As this section develops, we expect to gather examples of how the Principles and Standards may be used in various settings: courts, law firms, law schools, bar examiners. We encourage you to explore the section to see how the Principles and Standards might be used in your court to provide researchers the skills they need to perform their work.

  • For Law Firms

    In response to the perceived need for improvement in legal research training, the American Association of Law Libraries (“AALL”) has developed Principles and Standards for Legal Research Competency (“Principles”). AALL members include a substantial number of information professionals actively engaged in performing and teaching legal research in the law firm setting.

    The current legal environment is notable for increased client demands for efficiency, enhanced digital platforms for legal information, and fundamental changes to regulatory structures. Together these require highly developed research skills, for both the new and the experienced lawyer. The economics of law practice cause an ongoing tension between training time and the need to derive revenue. New law graduates are expected to be practice-ready, even when they have not had specific curricula in all subject areas of the law. The Principles offer a structure for focused training that can dramatically increase the effectiveness of newer lawyers. They can also be used as part of a core competency training and skills assessment program for new associates or other researchers within the firm environment.

    The literature of the legal profession suggests that research competency directly impacts professional efficiency and effectiveness. AALL’s Principles provide a concrete framework for the assessment of research competency that can be applied at any point on the continuum of a legal professional’s career and in any specific field within the legal profession. This section of the AALL website includes the AALL report on the Principles as well as information on how Law Firms, Law Schools, Courts, and Bar Examiners have used or contemplate using them.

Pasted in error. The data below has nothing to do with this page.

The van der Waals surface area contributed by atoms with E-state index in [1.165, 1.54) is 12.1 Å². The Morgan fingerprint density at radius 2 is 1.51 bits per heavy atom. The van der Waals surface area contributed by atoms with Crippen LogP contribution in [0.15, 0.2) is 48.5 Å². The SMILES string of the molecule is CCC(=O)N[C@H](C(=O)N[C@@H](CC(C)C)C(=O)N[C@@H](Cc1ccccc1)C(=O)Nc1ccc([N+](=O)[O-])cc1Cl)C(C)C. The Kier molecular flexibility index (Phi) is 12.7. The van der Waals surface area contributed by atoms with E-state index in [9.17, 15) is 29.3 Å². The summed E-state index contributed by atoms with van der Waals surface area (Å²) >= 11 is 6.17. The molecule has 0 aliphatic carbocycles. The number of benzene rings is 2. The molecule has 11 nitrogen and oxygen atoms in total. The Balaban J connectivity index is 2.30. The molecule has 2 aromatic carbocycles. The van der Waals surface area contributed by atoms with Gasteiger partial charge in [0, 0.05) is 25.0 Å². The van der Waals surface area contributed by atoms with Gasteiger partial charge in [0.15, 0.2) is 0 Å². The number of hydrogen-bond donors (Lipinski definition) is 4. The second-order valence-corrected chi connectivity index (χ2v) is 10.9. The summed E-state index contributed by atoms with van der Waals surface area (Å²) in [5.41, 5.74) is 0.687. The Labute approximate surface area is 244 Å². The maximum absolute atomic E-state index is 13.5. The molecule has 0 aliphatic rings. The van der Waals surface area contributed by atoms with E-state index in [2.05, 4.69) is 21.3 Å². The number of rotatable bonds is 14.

As this section of the AALL website develops, we expect to gather examples of how the Principles and Standards may be used in various settings: courts, law firms, law schools, bar examiners. We encourage you to explore this content to see how the Principles and Standards could be used in your law firm to provide researchers the skills they need to perform with excellence in the workplace.

  • For Law Schools

    In response to the perceived need for improvement in legal research training, the American Association of Law Libraries (AALL) has developed Principles and Standards for Legal Research Competency. AALL members are information professionals engaged in performing and teaching legal research.

    The literature of the legal profession suggests that research competency directly impacts professional efficiency and effectiveness. The Standards and Competencies provide a concrete framework for the assessment of research competency that can be applied at any point on the continuum of a legal professional’s career and in any specific field within the legal profession.

    This section includes the Principles and Standards, the AALL report on the Principles and information on reports and studies that discuss the issue of legal research competency, and information on how law firms, law schools, courts, and bar examiners have contemplated using the Principles and Standards for Legal Research Competency.

    We hope that the AALL Principles and Standards for Legal Research Competency will useful to law schools. Law schools are required to ensure by the American Bar Association that each student receive substantial instruction in legal research. The proposed Standards state that a law school shall establish learning outcomes that shall, at a minimum, include competency in legal analysis and reasoning, legal research, problem-solving, and written and oral communication in the legal context; The Principles and Standards for Legal Research Competency will provide a standard for establishing learning outcomes.